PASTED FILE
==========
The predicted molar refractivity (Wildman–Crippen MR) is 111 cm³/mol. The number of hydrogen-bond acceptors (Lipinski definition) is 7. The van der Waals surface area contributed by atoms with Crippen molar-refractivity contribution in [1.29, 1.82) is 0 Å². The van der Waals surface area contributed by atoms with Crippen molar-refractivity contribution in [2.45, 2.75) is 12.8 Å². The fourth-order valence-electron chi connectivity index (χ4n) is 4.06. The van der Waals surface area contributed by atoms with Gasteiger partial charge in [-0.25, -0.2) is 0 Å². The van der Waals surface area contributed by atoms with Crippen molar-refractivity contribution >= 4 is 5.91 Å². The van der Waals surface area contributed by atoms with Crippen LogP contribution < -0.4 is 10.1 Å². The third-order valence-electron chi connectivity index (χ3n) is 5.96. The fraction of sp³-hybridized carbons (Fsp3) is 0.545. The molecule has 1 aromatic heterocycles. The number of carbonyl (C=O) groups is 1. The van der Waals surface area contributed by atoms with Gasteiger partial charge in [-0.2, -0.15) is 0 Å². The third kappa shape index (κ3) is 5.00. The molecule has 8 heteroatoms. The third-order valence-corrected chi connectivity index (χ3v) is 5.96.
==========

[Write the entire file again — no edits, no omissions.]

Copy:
The predicted molar refractivity (Wildman–Crippen MR) is 111 cm³/mol. The number of hydrogen-bond acceptors (Lipinski definition) is 7. The van der Waals surface area contributed by atoms with Crippen molar-refractivity contribution in [1.29, 1.82) is 0 Å². The van der Waals surface area contributed by atoms with Crippen molar-refractivity contribution in [2.45, 2.75) is 12.8 Å². The fourth-order valence-electron chi connectivity index (χ4n) is 4.06. The van der Waals surface area contributed by atoms with Gasteiger partial charge in [-0.25, -0.2) is 0 Å². The van der Waals surface area contributed by atoms with Crippen molar-refractivity contribution >= 4 is 5.91 Å². The van der Waals surface area contributed by atoms with Crippen LogP contribution < -0.4 is 10.1 Å². The third-order valence-electron chi connectivity index (χ3n) is 5.96. The fraction of sp³-hybridized carbons (Fsp3) is 0.545. The molecule has 1 aromatic heterocycles. The number of carbonyl (C=O) groups is 1. The van der Waals surface area contributed by atoms with Gasteiger partial charge in [-0.2, -0.15) is 0 Å². The third kappa shape index (κ3) is 5.00. The molecule has 8 heteroatoms. The third-order valence-corrected chi connectivity index (χ3v) is 5.96.